Archive for June, 2009

31052009(002)Last Saturday, when the rain stopped and the weather cooled, we decided to head to Pui O for our first family camping trip. Within an hour, E had two back packs packed, I had the girls fed and dressed, and we caught the 1:15 pm ferry to Mui O. Our friend Annie picked us up and drove us up and over the hill to Pui O beach, where she, her husband and 3 daughters put up their massive family-sized tent for us that took up nearly the entire sandy plot.

Pui O is a long beach that is set deep within a bay so the water is extremely shallow and calm. Our one extravagance was an LL Bean bag stuffed with sleeping pillows and stuffed animals–it was an official sign that we, in effect, were car camping. Pui O is a tiny mountain village. The beach is quiet and scenic with steep, jagged ridges in the background and giant gray water buffaloes roaming the nearby rice paddies.

The girls were fascinated with the tent–they spent the first 30 minutes running around inside. We told the girls to wipe their feet to keep the sand out. After the third warning within the first five minutes we stopped enforcing it. Annie, Ben and their kids came by with a bucket of beers and some cook out stuff. We chatted, gave them some cookies, and then they left for the weekend.  After a few hours of roaming the beach and rice paddies, it was time to cook supper in our fire pit.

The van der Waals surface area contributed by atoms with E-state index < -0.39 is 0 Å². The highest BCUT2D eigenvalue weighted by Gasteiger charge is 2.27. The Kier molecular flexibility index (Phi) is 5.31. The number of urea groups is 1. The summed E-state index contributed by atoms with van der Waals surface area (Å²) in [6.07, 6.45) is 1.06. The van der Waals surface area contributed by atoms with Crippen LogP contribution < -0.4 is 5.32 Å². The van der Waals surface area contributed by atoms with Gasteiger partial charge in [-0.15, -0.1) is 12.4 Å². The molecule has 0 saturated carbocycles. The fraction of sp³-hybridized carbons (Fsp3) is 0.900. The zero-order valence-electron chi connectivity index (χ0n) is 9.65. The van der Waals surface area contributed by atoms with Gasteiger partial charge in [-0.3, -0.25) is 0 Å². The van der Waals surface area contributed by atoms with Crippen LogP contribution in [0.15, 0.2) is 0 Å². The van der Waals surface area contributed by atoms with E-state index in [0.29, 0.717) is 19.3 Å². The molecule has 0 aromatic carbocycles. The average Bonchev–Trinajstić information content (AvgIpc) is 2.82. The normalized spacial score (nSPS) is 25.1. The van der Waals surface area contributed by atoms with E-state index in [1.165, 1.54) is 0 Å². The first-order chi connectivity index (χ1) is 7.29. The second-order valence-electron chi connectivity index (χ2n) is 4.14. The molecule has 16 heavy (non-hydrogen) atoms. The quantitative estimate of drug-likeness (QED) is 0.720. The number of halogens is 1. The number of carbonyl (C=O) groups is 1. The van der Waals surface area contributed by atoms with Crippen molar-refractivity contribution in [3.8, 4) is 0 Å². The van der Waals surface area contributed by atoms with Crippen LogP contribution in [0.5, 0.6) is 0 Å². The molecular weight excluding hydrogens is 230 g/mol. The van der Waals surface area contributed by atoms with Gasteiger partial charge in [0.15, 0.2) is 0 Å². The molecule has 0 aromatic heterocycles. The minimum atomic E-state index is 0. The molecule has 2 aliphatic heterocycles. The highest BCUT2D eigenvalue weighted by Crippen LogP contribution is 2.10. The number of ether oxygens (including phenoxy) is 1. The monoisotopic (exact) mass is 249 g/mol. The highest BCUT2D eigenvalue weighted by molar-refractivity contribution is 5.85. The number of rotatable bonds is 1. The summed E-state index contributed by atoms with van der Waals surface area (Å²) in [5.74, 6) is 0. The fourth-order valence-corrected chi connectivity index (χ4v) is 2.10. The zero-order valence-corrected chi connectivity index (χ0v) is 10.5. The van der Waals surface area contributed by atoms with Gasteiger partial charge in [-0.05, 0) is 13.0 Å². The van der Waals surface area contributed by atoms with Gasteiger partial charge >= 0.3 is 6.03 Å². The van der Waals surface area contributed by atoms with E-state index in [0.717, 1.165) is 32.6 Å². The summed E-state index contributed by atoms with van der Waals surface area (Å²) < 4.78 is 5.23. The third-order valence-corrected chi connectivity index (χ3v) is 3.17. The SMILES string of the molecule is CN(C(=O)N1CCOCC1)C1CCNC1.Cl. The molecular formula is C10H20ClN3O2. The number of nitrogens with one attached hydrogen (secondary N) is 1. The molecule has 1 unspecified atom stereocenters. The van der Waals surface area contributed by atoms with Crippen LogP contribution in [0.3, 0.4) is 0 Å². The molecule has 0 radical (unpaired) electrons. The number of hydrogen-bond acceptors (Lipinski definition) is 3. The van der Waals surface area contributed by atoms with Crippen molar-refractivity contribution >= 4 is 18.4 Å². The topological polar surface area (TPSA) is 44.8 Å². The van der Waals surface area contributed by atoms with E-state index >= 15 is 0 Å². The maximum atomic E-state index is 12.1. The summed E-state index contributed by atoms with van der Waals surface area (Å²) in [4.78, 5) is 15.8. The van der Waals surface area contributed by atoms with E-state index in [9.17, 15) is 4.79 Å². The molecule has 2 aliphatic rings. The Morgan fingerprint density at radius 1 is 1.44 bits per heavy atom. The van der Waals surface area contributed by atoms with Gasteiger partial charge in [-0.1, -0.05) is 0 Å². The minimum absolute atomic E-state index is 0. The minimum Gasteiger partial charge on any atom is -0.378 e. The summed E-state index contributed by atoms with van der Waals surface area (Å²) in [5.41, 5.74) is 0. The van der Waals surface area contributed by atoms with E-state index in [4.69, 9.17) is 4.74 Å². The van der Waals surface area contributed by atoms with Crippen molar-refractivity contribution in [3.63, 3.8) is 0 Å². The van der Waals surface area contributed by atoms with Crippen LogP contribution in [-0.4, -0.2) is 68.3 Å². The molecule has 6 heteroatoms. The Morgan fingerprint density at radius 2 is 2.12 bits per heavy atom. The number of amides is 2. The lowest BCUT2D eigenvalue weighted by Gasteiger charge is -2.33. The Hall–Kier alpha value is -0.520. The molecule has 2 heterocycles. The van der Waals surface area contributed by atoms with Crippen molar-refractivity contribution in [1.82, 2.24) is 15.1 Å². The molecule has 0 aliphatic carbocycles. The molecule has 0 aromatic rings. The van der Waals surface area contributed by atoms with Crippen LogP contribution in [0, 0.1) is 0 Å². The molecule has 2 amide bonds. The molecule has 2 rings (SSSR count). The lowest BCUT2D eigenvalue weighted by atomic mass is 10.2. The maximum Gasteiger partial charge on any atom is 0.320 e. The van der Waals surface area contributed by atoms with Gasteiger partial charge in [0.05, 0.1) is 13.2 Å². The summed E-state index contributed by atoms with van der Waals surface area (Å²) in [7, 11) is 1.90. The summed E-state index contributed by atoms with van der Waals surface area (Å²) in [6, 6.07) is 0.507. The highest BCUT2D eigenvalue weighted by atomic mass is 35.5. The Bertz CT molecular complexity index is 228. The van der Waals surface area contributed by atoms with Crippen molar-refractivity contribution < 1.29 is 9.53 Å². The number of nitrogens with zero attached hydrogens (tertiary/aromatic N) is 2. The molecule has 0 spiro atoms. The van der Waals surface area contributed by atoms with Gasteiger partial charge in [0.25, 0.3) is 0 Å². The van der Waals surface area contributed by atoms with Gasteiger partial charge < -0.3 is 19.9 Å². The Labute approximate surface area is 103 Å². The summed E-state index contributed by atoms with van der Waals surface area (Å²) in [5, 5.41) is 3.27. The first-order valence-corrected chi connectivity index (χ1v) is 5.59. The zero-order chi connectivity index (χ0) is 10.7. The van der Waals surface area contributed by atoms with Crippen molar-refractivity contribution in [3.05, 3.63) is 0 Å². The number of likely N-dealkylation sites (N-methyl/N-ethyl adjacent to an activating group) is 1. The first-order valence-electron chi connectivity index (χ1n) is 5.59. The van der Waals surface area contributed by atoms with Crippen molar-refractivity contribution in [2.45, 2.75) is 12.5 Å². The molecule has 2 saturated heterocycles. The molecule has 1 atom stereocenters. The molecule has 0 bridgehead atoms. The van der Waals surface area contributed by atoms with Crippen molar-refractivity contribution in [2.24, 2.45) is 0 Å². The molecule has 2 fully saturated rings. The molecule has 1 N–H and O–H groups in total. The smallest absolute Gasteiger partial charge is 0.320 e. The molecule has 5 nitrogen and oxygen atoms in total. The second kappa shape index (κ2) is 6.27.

Getting the fire going took a long, long time. The charcoal was more wood flake than bricket. I tried arranging them in an ingenious, flame inducing pattern but the fire wouldn’t catch. We didn’t have newspaper so I tried toilet paper. None of it worked. I went to the beach store and grabbed a Chinese newspaper and bought a tiny little cylinder that promised to get my fire going. From the box came a flaky charcoal sphere the size and width of my index finger with a bit of string spooled at the top of each half. Damned if this thingy, along with the news print, didn’t finally get some gray burning into the charcoal.

F helped cook some of the hot dogs that we slid onto our long barbecue prongs, a few of which she rested on top of the coals to cook faster. I ate those ones. E had everything organized so that when the dogs did finally started cooking we could quickly serve them up. Despite our efforts, T skipped this meal. All she at were buns and graham crackers.

F devoured her hot dog, perhaps because she was starving, perhaps because she knew it was a means to an end: Smores. Nobody out here has heard of Smores. But F has, and it’s one of her most favorite things. “Dad, can I do it now? Can I do it?” At this point, the sun had set and T was muttering “I cold. I cold” (she wasn’t) and “I wanna go home. Wanna go home. Wanna go see Ya Ya.” We were prepared for the worst in terms of getting her to sleep in a tent. The only way to make this happen was to separate the girls. So after some fidgeting and flopping, both kids fell asleep for the night.

The only noise was a group of young men and women, probably in their early 20s, camping next to us. They didn’t have a speck of beer or wine or anything else at their site that may have led to things getting rowdy. But they were giggly and a big group, and through most of the night they huddled in one tent, laughing, telling stories, laughing. But they were fine.